“Intensive” rooftops are where the potential for green rooftops gets exciting. The greater structural capacity allows for more dirt, which can support a wider array of vegetation, even trees. A higher capacity means being able to support more visitors on the rooftop, unlocking the potential to turn the space into a true tenant amenity. Intensive rooftops are like a park atop the building. Intensive rooftops are typically what most people imagine when they think of a green roof; lush gardens, walking paths, and a lounge area to enjoy the view. That drives the initial and upkeep costs of intensive rooftops much higher. 

“Green roofs change over time, they morph,” Benenati said. “They’re a living system. Plants come and go, plants need to be replaced. We want to set and manage expectations, being forthright on the idea that things will change, that’s not a bad thing, it’s how nature works.”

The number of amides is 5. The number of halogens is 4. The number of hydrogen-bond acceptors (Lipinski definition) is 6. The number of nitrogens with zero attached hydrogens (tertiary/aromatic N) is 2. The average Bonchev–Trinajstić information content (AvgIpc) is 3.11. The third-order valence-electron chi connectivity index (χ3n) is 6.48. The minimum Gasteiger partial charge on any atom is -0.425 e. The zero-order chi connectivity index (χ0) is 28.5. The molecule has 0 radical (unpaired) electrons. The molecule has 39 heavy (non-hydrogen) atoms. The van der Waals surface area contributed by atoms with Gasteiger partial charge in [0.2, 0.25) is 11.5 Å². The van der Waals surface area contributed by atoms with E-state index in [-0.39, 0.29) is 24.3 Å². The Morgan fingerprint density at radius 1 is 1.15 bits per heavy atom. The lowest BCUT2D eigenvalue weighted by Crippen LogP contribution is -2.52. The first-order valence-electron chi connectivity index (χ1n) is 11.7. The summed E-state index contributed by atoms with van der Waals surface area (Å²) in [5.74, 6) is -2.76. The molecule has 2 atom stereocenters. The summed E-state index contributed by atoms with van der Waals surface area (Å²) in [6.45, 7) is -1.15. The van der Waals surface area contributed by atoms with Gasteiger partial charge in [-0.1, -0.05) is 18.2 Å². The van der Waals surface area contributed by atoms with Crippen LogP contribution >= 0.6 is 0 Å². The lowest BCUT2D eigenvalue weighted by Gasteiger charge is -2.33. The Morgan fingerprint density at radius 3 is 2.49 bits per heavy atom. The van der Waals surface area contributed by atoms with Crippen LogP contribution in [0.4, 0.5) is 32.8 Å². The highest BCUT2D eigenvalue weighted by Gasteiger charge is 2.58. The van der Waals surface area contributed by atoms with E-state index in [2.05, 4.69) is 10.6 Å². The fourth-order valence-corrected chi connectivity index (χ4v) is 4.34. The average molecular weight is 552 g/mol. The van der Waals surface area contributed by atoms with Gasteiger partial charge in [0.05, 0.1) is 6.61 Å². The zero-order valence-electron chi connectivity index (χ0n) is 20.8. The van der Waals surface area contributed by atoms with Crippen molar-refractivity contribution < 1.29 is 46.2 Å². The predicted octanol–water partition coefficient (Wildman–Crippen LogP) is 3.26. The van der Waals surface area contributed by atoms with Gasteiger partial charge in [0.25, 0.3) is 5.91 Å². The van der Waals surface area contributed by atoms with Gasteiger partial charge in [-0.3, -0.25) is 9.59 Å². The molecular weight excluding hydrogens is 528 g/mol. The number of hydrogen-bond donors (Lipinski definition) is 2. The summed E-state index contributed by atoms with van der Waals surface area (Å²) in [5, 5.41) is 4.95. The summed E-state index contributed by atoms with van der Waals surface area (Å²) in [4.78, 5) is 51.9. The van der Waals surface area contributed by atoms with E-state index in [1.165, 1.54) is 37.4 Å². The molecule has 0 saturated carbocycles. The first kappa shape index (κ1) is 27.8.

Both extensive and intensive rooftops can accrue several benefits for your building, according to the EPA. Green roofs help to build shed heat, lowering air-conditioning demand, which in turn decreases associated air pollution and greenhouse gases from energy sources. Evapotranspiration, the process of plants absorbing water and emitting it through leaves also removes heat from the air, acting as additional insulation. Greenroofs also reduce stormwater runoff, retaining storm-related participation during rainy summer months, making them ideal for cities with outdated plumbing and sewer systems. An accessible green roof offers aesthetic value, improving tenant quality of life by adding usable green space to enjoy. The right type of green roof can even support a rooftop bar, restaurant or another type of entertainment o provide additional income.